The difference between the Hebrews’ arrival at Sinai and their departure could not have been more different! They arrived as refugees and left as a military nation. They were as organized in their march to Canaan as in their camp at Sinai. In a little over a year, the children of Israel had become a nation under the rule of God.
What it means: Numbers can be grouped into two movements based on the two censuses: (chapters 1-25 and chapters 26-36). The book is undergirded by four central themes:
Covenant: The Law of God, the covenant by which Israel was to be ruled, plays a critical role in Israel’s history. The covenant was given by God at Mount Sinai beginning with the Ten Commandments (Exodus 20:1-17). Throughout the rest of Exodus, all of Leviticus and Numbers (1:1 – 10:10), commandments, statutes, and judgments were added. These laws were focused particularly on worship, emphasizing instructions concerning the tabernacle and sacrifice. More laws were added at Kadesh (chapters 15; 18-19), and again in the plains of Moab (chapters 27-30; 35-36).
Land: The land that the LORD promised to Abraham and his descendants forever (Gen. 12:7; 13:15; 15:7-21), was the land of Canaan, and the people were to possess what had been promised to them. But the land where they would finally dwell would involve many battles. The two descriptions of census and organization in Numbers (chapters 1-3; 26), were for preparing an army. Israel’s battling to inherit their land is a type of the Christian’s preparation for victory in spiritual warfare (1 Cor. 10:1-13; 2 Cor. 10:1-6; Eph. 6:10-17; Heb. 3:7 – 4:11).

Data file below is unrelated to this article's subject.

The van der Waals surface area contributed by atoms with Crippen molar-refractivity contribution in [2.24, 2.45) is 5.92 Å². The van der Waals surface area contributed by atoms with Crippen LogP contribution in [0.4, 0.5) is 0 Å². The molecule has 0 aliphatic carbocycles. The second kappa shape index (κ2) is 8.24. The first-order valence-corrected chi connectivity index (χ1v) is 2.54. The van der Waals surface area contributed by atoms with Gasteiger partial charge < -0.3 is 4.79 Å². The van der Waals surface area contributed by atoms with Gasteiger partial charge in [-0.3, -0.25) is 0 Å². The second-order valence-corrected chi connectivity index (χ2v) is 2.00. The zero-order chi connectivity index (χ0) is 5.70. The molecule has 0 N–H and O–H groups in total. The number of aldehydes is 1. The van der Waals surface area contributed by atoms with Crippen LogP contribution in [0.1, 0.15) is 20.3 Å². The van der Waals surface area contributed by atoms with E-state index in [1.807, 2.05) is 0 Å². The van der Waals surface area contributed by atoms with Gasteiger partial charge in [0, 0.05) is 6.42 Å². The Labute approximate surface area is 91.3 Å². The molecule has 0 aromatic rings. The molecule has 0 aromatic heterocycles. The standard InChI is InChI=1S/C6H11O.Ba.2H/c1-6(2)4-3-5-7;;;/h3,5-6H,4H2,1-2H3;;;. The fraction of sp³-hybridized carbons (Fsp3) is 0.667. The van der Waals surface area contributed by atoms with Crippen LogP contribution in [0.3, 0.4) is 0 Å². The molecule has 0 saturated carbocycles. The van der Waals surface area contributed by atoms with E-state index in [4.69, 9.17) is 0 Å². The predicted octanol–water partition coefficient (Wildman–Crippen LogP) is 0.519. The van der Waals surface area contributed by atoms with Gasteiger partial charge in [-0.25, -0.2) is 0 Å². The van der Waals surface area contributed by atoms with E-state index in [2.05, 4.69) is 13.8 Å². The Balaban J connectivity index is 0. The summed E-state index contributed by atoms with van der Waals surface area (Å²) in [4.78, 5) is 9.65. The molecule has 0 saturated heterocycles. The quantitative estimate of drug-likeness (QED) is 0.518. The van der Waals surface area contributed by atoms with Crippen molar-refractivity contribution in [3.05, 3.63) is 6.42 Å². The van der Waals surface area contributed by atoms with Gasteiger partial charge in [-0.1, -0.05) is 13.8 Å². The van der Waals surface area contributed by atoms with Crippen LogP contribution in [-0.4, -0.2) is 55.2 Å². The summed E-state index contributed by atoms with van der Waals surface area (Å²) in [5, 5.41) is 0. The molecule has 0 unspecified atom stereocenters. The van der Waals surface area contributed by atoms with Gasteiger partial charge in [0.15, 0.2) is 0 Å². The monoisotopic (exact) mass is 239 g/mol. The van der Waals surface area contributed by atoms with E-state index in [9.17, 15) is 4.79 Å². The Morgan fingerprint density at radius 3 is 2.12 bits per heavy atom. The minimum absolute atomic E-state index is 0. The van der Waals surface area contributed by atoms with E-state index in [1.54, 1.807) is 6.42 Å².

Faith: Israel’s crisis of faith came at Kadesh. That is when the people rebelled against Moses and the LORD upon hearing the evil report of the 10 faithless spies. A report of insurmountable problems in the land (chapters 13 and 14). Israel learned the lesson that faith is manifested by obedience to God’s commands. As a result of their disobedience, the adult Israelites (except for Joshua and Caleb), were barred from entering the Promised Land (14:22-23).
Promises: The promises of God are not invalidated by the failures of humanity. People’s actions can delay the realization of God’s promised blessing but not cancel them. Just as God waited 38 years for a new generation of Israelites to inherit the land, so Israel has been waiting nearly 2,000 years to re-inhabit the land under God’s blessing. The apostle Paul takes up the issue of Israel and God’s promises (in Romans chapters 9-11).
What it Means to You: What happened one night at a crossroads called Kadesh changed the destiny of millions and erased the hopes of a whole generation. There is no way to overstate what a devastating effect the negative, faithless report of 10 men had on the nation. Israel was at a tipping point that night: the words of the returned spies would either tip the people toward the Promised Land, or toward death and futility.
Summation: People all around us in the course of our day may be, for one reason or another, at an intersection in their lives. Our attitude, our outlook, our faith, our words, our courage at their crossroads could actually lift their lives, sending them in a positive direction. Conversely, our negative, discouraging, cynical talk might easily nudge the confused or disheartened down a longer road into doubt or despair. Is it any wonder that the LORD spoke so soberly about the power of our words and our responsibility in speaking them? Jesus said, “I say to you that for every idle word men may speak, they will give account of it in the Day of Judgment (Matt. 12:36).